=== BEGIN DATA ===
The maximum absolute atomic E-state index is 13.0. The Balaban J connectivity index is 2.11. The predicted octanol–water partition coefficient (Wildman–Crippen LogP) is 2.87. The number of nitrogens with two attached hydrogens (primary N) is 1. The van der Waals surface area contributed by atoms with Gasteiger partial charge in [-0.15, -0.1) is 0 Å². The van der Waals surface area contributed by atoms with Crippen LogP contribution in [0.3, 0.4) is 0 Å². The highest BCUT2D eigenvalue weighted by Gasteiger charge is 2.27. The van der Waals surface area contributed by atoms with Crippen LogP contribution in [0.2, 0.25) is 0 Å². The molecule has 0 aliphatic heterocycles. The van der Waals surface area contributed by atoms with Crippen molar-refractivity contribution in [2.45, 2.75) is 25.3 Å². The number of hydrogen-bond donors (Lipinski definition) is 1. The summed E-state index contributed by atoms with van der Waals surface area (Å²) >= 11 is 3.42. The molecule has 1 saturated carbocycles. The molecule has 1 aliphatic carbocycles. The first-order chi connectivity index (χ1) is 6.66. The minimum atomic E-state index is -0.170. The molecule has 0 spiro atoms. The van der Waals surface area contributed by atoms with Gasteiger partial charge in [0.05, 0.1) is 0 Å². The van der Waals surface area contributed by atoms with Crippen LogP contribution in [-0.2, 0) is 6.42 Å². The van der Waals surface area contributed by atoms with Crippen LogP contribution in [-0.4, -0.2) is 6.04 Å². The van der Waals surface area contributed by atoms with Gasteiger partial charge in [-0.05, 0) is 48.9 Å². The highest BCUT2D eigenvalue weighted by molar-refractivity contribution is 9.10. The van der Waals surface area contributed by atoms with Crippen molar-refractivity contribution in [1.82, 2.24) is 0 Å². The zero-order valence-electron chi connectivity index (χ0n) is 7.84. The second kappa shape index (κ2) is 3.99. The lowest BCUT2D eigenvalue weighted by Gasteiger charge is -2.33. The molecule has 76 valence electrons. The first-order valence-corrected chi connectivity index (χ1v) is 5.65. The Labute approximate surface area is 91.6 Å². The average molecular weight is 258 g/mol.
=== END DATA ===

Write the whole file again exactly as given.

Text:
The maximum absolute atomic E-state index is 13.0. The Balaban J connectivity index is 2.11. The predicted octanol–water partition coefficient (Wildman–Crippen LogP) is 2.87. The number of nitrogens with two attached hydrogens (primary N) is 1. The van der Waals surface area contributed by atoms with Gasteiger partial charge in [-0.15, -0.1) is 0 Å². The van der Waals surface area contributed by atoms with Crippen LogP contribution in [0.3, 0.4) is 0 Å². The highest BCUT2D eigenvalue weighted by Gasteiger charge is 2.27. The van der Waals surface area contributed by atoms with Crippen LogP contribution in [0.2, 0.25) is 0 Å². The molecule has 0 aliphatic heterocycles. The van der Waals surface area contributed by atoms with Crippen molar-refractivity contribution in [2.45, 2.75) is 25.3 Å². The number of hydrogen-bond donors (Lipinski definition) is 1. The summed E-state index contributed by atoms with van der Waals surface area (Å²) >= 11 is 3.42. The molecule has 1 saturated carbocycles. The molecule has 1 aliphatic carbocycles. The first-order chi connectivity index (χ1) is 6.66. The minimum atomic E-state index is -0.170. The molecule has 0 spiro atoms. The van der Waals surface area contributed by atoms with Gasteiger partial charge in [0.05, 0.1) is 0 Å². The van der Waals surface area contributed by atoms with Crippen LogP contribution in [-0.2, 0) is 6.42 Å². The van der Waals surface area contributed by atoms with Crippen LogP contribution in [-0.4, -0.2) is 6.04 Å². The van der Waals surface area contributed by atoms with Gasteiger partial charge in [-0.05, 0) is 48.9 Å². The highest BCUT2D eigenvalue weighted by molar-refractivity contribution is 9.10. The van der Waals surface area contributed by atoms with Crippen molar-refractivity contribution in [1.82, 2.24) is 0 Å². The zero-order valence-electron chi connectivity index (χ0n) is 7.84. The second kappa shape index (κ2) is 3.99. The lowest BCUT2D eigenvalue weighted by Gasteiger charge is -2.33. The molecule has 76 valence electrons. The first-order valence-corrected chi connectivity index (χ1v) is 5.65. The Labute approximate surface area is 91.6 Å². The average molecular weight is 258 g/mol.